Days after its consultation process saw a majority opposing death penalty, the Law Commission will submit its report on the much-debated subject to the Supreme Court next week recommending as to whether capital punishment should be retained or done away with.
The law panel will submit its report to the Supreme Court “sometime” next week on whether India should continue with death penalty or abolish it. A copy will also be handed over to the Law Minister as any call on changes in penal provisions will be taken by Parliament.
The report assumes significance as it comes days after a debate was generated over the hanging of Mumbai serial blasts convict Yakub Memon.
The Commission is working overtime to complete the report as its three-year term is coming to an end on August 31.
The Supreme Court, in Santosh Kumar Satishbhushan Bariyar vs Maharashtra and Shankar Kisanrao Khade vs Maharashtra, had suggested that the Law Commission should study the death penalty in India to “allow for an up-to-date and informed discussion and debate on the subject”.
In a consultation paper released on May 22 last year, the Law Commission had said that at this juncture, an exhaustive study on the subject would be a useful and salutary contribution to the cause of public debate on this issue.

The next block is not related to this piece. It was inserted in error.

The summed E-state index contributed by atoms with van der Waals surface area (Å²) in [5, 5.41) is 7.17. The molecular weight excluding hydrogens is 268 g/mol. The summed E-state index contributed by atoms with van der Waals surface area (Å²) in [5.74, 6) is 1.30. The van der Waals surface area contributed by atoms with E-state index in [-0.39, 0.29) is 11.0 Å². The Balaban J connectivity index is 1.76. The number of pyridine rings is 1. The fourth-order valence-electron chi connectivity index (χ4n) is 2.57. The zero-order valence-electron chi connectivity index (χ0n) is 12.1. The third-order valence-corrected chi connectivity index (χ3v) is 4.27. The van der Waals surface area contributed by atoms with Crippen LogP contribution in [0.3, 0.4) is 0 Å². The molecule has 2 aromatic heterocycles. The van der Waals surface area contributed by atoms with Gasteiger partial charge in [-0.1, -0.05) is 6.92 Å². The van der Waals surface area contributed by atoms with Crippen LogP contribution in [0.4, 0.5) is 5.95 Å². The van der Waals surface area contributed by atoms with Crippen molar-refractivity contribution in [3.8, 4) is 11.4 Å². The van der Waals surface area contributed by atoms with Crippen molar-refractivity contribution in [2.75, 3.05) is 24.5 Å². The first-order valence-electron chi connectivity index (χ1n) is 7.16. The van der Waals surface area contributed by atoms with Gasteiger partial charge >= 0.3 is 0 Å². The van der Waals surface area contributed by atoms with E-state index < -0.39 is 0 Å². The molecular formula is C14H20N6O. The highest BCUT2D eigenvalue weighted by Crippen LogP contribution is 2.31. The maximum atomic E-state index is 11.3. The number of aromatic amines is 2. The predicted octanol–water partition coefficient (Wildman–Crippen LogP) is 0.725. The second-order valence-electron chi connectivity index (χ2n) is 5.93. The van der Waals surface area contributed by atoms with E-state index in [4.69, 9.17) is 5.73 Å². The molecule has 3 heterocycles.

Such a study will also provide a definitive research-backed orientation to the lawmakers and judges on this very contentious issue, it had said.
The Commission said the study would have to address queries and concerns of courts and present an international perspective on the issue.
Former President late A P J Abdul Kalam and DMK MP Kanimozhi were among the people who had supported abolishing death penalty while responding to the consultation paper.
A discussion held last month on a Law Commission consultation paper on whether capital punishment should be retained or abolished saw most of the participants opposing capital punishment.